It is hard to imagine a more contentious idea. In a bid to reduce journey times between Sheffield and Manchester by a few minutes, the government recently committed public money to the case for building the longest road tunnel in the world.
Such is Westminster’s belief in the economic power of slightly faster car travel that it is considering spending billions on a tunnel linking the cities that would bring limited benefits while damaging the integrity of one of the most popular National Parks in the UK.
To dismiss this outlandish idea would be to underestimate the government’s support for road building. The last five years have seen a roads white paper promising ‘the biggest road investment in half a century’ and changes to land-use planning which project a 30% increase in traffic by 2030 while perpetuating the myth that building new road capacity can solve the resulting congestion.
To take forward the predict-and-provide approach to road building, a total of £30bn is going on five-year rolling programme for the strategic road network, a separate multi-billion pot for local road building, and increased funding and autonomy for Highways England (previously the Highways Agency).
Behind the rush for roads is the belief that they are good for the economy. In a world where economic concerns trump all others, modelling is used to argue that roads support growth, and that new tarmac is better value than other transport choices.
These are deeply contested ideas. Often, to justify a new road, too much stock is placed in aggregating small journey time savings while too little consideration is given to local public opinion, loss of natural resources and public amenity, and the benefits of greener alternatives.
Other impacts such as air pollution and carbon emissions are wished away with fanciful projections about fuel efficiency improvements, the take-up of electric cars or national policy objectives. Cars also lock in sedentary lifestyles, but whether an already struggling NHS can deal with increasing obesity and mental health problems is never even a consideration.
There are better, more sustainable ways of meeting our transport needs than building ever-more roads
Numerous new road building projects have now come forward in recent years, including a large number of resurrected ‘zombie roads’ which had previously been ruled out.
Proposals include schemes in nationally and internationally designated areas such as the South Downs (A27 Arundel bypass), Peak District (Longdendale bypass and the TransPennine Tunnel), Norfolk Broads (A47 Acle Straight), on the A303 at Stonehenge, and in the Cotswolds (A417 dual carriageway linking the M5 to the M4). Many others threaten important local green spaces, such as the Port of Liverpool access road (A5036).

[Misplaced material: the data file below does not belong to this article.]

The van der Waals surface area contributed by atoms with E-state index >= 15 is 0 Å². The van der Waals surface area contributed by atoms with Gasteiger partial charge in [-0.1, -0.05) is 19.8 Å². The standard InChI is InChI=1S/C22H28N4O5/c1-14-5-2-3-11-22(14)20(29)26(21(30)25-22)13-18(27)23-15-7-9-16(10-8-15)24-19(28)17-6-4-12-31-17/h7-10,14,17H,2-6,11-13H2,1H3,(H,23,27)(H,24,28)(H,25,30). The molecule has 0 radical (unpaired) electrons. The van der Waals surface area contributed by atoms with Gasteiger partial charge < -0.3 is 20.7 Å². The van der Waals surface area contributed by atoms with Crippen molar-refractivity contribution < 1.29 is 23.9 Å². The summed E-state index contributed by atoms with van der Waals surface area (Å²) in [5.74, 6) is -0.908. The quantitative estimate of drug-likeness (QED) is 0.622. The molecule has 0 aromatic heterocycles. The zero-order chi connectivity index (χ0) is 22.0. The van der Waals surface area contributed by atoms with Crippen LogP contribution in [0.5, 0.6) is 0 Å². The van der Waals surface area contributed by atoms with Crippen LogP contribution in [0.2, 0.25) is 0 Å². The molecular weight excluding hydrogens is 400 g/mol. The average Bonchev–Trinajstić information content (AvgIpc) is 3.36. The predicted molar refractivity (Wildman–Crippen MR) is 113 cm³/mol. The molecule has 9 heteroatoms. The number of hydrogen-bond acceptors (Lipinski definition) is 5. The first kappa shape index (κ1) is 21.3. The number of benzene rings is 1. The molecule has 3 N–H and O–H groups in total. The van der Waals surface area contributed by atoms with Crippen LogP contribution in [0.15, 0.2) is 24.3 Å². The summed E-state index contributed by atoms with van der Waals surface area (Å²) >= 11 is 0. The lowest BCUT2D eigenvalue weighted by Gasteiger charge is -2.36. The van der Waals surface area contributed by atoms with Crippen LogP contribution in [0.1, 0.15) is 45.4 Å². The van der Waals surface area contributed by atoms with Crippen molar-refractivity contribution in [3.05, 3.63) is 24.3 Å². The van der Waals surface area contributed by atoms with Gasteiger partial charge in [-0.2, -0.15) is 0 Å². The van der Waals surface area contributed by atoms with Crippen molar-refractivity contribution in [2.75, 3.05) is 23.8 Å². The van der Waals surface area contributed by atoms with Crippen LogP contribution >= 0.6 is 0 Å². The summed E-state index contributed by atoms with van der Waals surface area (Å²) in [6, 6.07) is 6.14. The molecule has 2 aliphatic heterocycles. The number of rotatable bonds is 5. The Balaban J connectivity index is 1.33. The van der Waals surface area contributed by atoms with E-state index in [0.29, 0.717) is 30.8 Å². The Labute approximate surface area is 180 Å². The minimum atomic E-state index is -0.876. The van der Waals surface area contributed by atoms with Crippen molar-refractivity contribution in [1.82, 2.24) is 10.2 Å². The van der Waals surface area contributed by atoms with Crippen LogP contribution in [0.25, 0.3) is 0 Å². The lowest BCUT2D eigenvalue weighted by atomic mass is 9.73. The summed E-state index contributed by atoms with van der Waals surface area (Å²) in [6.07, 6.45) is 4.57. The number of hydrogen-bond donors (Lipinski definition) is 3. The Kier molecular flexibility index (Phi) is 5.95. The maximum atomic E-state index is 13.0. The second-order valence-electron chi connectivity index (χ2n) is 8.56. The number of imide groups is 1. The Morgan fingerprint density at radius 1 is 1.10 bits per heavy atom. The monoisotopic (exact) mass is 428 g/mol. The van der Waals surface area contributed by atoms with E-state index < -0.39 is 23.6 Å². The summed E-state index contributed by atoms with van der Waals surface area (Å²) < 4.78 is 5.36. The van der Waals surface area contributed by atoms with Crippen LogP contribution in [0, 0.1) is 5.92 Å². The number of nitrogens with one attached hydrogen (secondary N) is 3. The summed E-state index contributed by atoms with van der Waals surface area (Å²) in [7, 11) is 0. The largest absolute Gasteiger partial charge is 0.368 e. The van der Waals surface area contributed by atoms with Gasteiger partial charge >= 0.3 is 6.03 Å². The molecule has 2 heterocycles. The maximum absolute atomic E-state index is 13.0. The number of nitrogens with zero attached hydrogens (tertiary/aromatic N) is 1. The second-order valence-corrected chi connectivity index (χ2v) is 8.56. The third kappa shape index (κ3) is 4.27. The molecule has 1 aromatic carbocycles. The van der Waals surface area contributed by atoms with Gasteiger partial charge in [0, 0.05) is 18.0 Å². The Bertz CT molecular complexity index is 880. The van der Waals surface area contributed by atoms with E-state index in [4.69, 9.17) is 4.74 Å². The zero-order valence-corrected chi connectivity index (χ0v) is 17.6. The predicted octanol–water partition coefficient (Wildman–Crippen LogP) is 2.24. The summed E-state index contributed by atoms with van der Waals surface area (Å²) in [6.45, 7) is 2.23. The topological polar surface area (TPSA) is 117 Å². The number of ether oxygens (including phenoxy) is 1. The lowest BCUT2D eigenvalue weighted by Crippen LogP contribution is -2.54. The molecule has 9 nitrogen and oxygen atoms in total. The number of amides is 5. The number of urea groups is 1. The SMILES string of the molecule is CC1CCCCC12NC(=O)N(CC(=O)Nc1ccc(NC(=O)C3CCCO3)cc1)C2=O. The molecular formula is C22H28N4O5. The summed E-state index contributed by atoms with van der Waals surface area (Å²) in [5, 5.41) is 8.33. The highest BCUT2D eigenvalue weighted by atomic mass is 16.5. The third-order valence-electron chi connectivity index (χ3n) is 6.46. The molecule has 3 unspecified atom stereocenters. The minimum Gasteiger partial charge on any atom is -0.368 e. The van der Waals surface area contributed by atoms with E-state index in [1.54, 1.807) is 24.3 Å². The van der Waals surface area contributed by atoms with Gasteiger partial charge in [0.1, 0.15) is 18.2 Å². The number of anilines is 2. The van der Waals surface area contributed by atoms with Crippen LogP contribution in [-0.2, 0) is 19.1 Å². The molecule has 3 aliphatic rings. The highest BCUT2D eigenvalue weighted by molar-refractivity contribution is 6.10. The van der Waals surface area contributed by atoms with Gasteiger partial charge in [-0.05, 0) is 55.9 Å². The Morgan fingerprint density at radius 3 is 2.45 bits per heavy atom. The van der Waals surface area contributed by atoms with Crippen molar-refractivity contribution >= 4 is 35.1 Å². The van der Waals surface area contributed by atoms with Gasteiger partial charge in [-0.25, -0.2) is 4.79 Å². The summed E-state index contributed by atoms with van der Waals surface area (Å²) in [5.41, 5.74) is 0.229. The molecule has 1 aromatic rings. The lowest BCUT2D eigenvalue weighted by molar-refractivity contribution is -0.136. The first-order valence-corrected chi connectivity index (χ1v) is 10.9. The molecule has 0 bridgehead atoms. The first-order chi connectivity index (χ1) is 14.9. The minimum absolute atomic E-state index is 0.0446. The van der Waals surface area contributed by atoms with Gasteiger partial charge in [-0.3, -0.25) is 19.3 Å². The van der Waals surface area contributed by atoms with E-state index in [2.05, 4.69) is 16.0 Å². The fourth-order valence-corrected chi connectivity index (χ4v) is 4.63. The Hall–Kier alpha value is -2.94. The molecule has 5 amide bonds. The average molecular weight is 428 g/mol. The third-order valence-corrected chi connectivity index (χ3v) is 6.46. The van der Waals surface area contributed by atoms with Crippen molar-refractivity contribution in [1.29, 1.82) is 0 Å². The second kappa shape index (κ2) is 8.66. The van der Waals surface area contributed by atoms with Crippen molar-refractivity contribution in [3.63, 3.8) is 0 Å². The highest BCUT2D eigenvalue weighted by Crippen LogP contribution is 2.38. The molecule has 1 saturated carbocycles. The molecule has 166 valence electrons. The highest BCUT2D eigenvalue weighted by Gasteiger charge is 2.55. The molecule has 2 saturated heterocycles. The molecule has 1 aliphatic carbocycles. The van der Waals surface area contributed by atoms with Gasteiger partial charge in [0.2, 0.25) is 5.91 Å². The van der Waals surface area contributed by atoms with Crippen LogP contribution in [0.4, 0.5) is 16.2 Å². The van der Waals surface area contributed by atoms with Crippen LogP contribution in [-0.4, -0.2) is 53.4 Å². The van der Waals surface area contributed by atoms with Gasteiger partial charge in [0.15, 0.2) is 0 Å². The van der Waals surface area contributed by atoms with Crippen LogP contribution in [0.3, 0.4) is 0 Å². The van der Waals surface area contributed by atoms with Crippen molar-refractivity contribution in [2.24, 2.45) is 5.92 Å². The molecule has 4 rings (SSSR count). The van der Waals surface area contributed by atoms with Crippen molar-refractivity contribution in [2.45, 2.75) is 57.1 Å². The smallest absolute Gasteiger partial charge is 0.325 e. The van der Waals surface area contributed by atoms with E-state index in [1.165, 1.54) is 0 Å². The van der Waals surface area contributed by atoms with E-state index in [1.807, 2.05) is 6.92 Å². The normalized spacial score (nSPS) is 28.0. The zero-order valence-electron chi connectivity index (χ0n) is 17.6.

Tarmacking the countryside and green spaces is always controversial and some environmentally damaging schemes have been dropped in the face of fierce opposition. Plans for a second bypass of Chichester clipping the South Downs National Park were unceremoniously shelved earlier this year when the scale of the brewing public relations disaster forced the government to intervene.
Others, however, have already gone ahead. This spring, Highways England began dualling the A21 between Tonbridge and Pembury in Surrey, chopping down several hectares of ancient woodland in the process.
Although the £70m project includes some new habitat creation and other mitigation, the loss of 1,000-year-old trees to he landscape and as habitats cannot be so easily offset. The Woodland Trust, which fought the A21 scheme, has pointed to another 350 areas of woodland threatened by development proposals, including new roads and HS2.
There are better, more sustainable ways of meeting our transport needs than building ever-more roads. For example, Transport for the North has been clear it sees the majority of the area’s strategic transport needs being best met by a revitalised rail network.
South Yorkshire has adopted a traffic light approach to high-level planning which aims to guide development to sites already well-served by transport infrastructure (including public transport).
Big new housing developments like Shawfair on the reopened Borders Railway or the Kilnwood Vale at Crawley aim to break the reliance on cars by making bus and train easier and quicker alternatives.
Business developments like Quorum in north-east England and Chiswick Park in west London make a feature of limited car parking and instead have successfully focused on sustainable travelling planning.
Nationally, Campaign for Better Transport continues to promote changes to planning guidance, challenges how realistic or desirable the government’s traffic growth projections are, and calls for better modelling so the full social and environmental benefits of walking, cycling and public transport are captured.
Locally, we support campaigns opposing environmentally damaging proposals. We also highlight the growing number of housing, business and retail developments based around sustainable transport options.
As the examples above show, there is clear evidence that this integration of transport and land-use planning offers more effective and affordable solutions than national government’s obsession with big new roads.